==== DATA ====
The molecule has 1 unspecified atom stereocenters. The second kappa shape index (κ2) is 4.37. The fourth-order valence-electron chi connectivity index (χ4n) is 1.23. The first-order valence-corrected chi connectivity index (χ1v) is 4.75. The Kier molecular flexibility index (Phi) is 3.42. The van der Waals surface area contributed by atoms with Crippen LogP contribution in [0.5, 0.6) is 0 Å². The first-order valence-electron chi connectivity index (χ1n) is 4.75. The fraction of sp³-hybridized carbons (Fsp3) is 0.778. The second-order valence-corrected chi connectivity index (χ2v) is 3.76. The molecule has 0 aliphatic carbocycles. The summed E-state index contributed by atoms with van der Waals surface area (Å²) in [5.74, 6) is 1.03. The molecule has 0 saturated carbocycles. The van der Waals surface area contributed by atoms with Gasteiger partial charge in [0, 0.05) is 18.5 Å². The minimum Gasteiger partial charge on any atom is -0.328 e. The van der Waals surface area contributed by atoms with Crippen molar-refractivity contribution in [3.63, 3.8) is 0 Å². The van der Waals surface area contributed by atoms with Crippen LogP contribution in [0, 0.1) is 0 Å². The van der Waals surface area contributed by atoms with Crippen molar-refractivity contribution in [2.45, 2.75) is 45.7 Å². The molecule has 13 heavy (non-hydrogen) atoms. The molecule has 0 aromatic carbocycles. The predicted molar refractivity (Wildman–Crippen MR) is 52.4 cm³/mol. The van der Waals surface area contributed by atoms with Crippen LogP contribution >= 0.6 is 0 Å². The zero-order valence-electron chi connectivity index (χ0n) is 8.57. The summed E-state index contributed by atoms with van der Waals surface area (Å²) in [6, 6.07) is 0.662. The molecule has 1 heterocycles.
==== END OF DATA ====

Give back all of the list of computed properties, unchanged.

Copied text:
The molecule has 1 unspecified atom stereocenters. The second kappa shape index (κ2) is 4.37. The fourth-order valence-electron chi connectivity index (χ4n) is 1.23. The first-order valence-corrected chi connectivity index (χ1v) is 4.75. The Kier molecular flexibility index (Phi) is 3.42. The van der Waals surface area contributed by atoms with Crippen LogP contribution in [0.5, 0.6) is 0 Å². The first-order valence-electron chi connectivity index (χ1n) is 4.75. The fraction of sp³-hybridized carbons (Fsp3) is 0.778. The second-order valence-corrected chi connectivity index (χ2v) is 3.76. The molecule has 0 aliphatic carbocycles. The summed E-state index contributed by atoms with van der Waals surface area (Å²) in [5.74, 6) is 1.03. The molecule has 0 saturated carbocycles. The van der Waals surface area contributed by atoms with Gasteiger partial charge in [0, 0.05) is 18.5 Å². The minimum Gasteiger partial charge on any atom is -0.328 e. The van der Waals surface area contributed by atoms with Crippen molar-refractivity contribution in [3.63, 3.8) is 0 Å². The van der Waals surface area contributed by atoms with Crippen LogP contribution in [0, 0.1) is 0 Å². The van der Waals surface area contributed by atoms with Crippen molar-refractivity contribution in [2.45, 2.75) is 45.7 Å². The molecule has 13 heavy (non-hydrogen) atoms. The molecule has 0 aromatic carbocycles. The predicted molar refractivity (Wildman–Crippen MR) is 52.4 cm³/mol. The van der Waals surface area contributed by atoms with Crippen LogP contribution >= 0.6 is 0 Å². The zero-order valence-electron chi connectivity index (χ0n) is 8.57. The summed E-state index contributed by atoms with van der Waals surface area (Å²) in [6, 6.07) is 0.662. The molecule has 1 heterocycles.